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The Time Has Come': Charleston's Religious and Political Leaders Call for Removal of Confederate Flag


"It belongs in a history museum."

A man holds a sign up during a protest rally against the Confederate flag in Columbia, South Carolina on June 20, 2015. The racially divisive Confederate battle flag flew at full-mast despite others flying at half-staff in South Carolina after the killing of nine black people in an historic African-American church in Charleston on June 17. Dylann Roof, the 21-year-old white male suspected of carrying out the Emanuel African Episcopal Methodist Church bloodbath, was one of many southern Americans who identified with the 13-star saltire in red, white and blue. AFP PHOTO/MLADEN ANTONOV (Photo credit should read MLADEN ANTONOV/AFP/Getty Images)

Religious and political leaders of Charleston, South Carolina, came together Monday afternoon to call for the removal of the Confederate flag from the state Capitol grounds.

During a joint news conference in North Charleston, the bipartisan group of leaders echoed one another in saying "the time has come" for the removal of the flag that flies over a Confederate war memorial next to the Columbia Capitol and urged South Carolinians to join them in a rally on Tuesday.

A man holds a sign up during a protest rally against the Confederate flag in Columbia, S.C., on June 20, 2015. (MLADEN ANTONOV/AFP/Getty Images)

Gov. Nikki Haley (R) is also expected to call for the flag's removal during a separate press conference later Monday afternoon, along with U.S. Sen. Lindsey Graham (R-S.C.).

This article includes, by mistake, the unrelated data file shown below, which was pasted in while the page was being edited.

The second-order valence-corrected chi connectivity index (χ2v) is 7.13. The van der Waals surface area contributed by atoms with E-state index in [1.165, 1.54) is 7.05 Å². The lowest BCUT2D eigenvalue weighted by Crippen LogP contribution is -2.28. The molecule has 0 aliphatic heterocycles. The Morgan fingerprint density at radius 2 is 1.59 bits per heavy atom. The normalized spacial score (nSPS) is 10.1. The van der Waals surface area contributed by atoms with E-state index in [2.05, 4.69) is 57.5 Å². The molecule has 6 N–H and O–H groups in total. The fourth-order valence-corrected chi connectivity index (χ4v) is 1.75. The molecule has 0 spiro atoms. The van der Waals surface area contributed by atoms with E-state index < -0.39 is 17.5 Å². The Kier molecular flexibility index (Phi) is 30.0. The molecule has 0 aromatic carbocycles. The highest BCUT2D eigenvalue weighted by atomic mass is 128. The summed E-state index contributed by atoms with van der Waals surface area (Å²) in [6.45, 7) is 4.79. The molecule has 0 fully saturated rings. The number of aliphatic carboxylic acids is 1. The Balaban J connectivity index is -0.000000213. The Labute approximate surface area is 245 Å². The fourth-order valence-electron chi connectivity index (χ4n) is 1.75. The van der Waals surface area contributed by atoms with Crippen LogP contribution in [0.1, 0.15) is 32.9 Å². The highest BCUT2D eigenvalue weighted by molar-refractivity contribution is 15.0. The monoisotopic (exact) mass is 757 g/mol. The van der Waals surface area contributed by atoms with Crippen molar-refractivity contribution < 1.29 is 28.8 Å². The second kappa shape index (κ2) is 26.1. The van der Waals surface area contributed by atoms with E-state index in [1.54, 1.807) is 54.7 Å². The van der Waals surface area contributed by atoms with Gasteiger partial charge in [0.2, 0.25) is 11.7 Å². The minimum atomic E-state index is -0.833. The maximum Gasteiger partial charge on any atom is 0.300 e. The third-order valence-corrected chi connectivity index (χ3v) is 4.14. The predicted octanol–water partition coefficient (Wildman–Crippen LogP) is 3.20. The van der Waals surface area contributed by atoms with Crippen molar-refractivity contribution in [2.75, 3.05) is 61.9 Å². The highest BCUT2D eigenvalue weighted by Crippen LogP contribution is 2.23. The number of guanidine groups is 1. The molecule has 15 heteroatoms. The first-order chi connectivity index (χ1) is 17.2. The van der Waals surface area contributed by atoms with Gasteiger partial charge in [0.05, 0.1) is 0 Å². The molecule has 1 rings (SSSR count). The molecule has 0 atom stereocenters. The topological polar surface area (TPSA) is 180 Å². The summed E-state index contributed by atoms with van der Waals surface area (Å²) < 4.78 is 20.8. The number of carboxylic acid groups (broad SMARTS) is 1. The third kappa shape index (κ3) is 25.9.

"It's a historical flag, a piece of history, and it belongs in a history museum," Charleston Mayor Joseph P. Riley Jr. (D) said.

"Grounds of the state Capitol belong to every citizen of South Carolina," the 72-year-old said.

Charleston Councilman Alfred Victor Rawl said he is "tired of being controlled by fear" and partially blamed the first two amendments to the Constitution for Wednesday's massacre that left nine members of Emanuel African Methodist Episcopal Church dead. Police say Dylann Roof, 21, wanted to start a race war when he opened fire in one of the oldest historically black churches in the South.

"Hate speech, under the First Amendment, and gun rights, under the Second, in combination, make these kinds of events occur," Rawl, who unsuccessfully attempted to run for U. S. Senate in 2010, said.

"We're led to believe we should be afraid of ISIS," Rawl said, claiming that 90 people die in America every day due to gun violence.

Councilman Elliott Summey (R), Sen. Marlon Kimpson (D), North Charleston Mayor Keith Summey (R) and NAACP officials also called for the flag's removal during the conference.

"When the flag comes down, then and only then will it be a great day in South Carolina," South Carolina state Rep. Wendell Gilliard said.

The law that dictates how the flag is flown says that any changes must be approved by a two-thirds majority vote from the state's General Assembly.

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